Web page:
How difficult it is for bystanders to get involved?
Understanding the role of bystanders, and the psychology behind their decisions, is important for institutions.
Consider adding the topic of Bystanders to future in-service or professional training within your school or organization, as well as to bullying/cyberbullying prevention presentations.
As so poignantly expressed during the 1996 remembrance ceremony in Brussels for Julie LeJeune and Melissa Russo (both age 8, who were lured, held captive and murdered), one little girl held up a sign that read, "The world is dangerous not because of those who do harm, but because of those who look at it without doing anything."
Who are mandated reporters, and how can their responsibility to report be enforced?
For many of us working directly with children, as mandated reporters we are called upon by law to report any knowledge of child abuse and neglect.
In school and organizational settings, a decision regarding whether or not to report an incident(s) may be made by a team. If someone is part of a team who chooses not to report, and they still feel the incident has merit, they can report as an individual, anonymously if necessary. While a single incident may not seem significant enough to report, when aggregated with other related reports, it may be the tipping point for an investigation to be opened.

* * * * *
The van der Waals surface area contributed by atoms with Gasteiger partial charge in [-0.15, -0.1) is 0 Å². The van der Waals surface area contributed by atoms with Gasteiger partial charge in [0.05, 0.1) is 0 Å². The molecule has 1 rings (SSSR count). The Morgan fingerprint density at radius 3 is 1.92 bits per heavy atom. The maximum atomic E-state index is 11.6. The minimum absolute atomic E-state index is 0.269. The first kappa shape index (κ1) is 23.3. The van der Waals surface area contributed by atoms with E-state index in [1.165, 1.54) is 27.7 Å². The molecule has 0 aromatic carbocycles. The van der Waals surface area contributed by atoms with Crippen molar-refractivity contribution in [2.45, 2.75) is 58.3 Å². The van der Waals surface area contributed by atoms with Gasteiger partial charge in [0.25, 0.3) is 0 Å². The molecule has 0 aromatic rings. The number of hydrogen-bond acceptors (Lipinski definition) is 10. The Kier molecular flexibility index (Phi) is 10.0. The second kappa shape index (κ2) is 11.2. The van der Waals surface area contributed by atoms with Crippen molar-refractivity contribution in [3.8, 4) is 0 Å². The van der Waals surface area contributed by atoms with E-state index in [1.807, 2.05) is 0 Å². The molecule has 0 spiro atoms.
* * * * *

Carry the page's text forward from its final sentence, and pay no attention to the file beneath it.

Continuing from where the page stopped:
|Do new laws and legislation protect our children?
It's important to support laws and legislation dedicated to helping protect children and prosecuting offenders. However, there are now over 20,000 laws to uphold our nation's 10 commandments. Who will enforce all 20,000+ laws? What oversight is in place to ensure enforcement?
A more effective way of protecting children and youth is through awareness and education of professionals, parents, children and the community at large. Thank you for your continued commitment to teaching the Think First & Stay Safe School Program and the Teen Lures TV Newscast School Program. Together, we can help keep kids of all ages healthy and safe.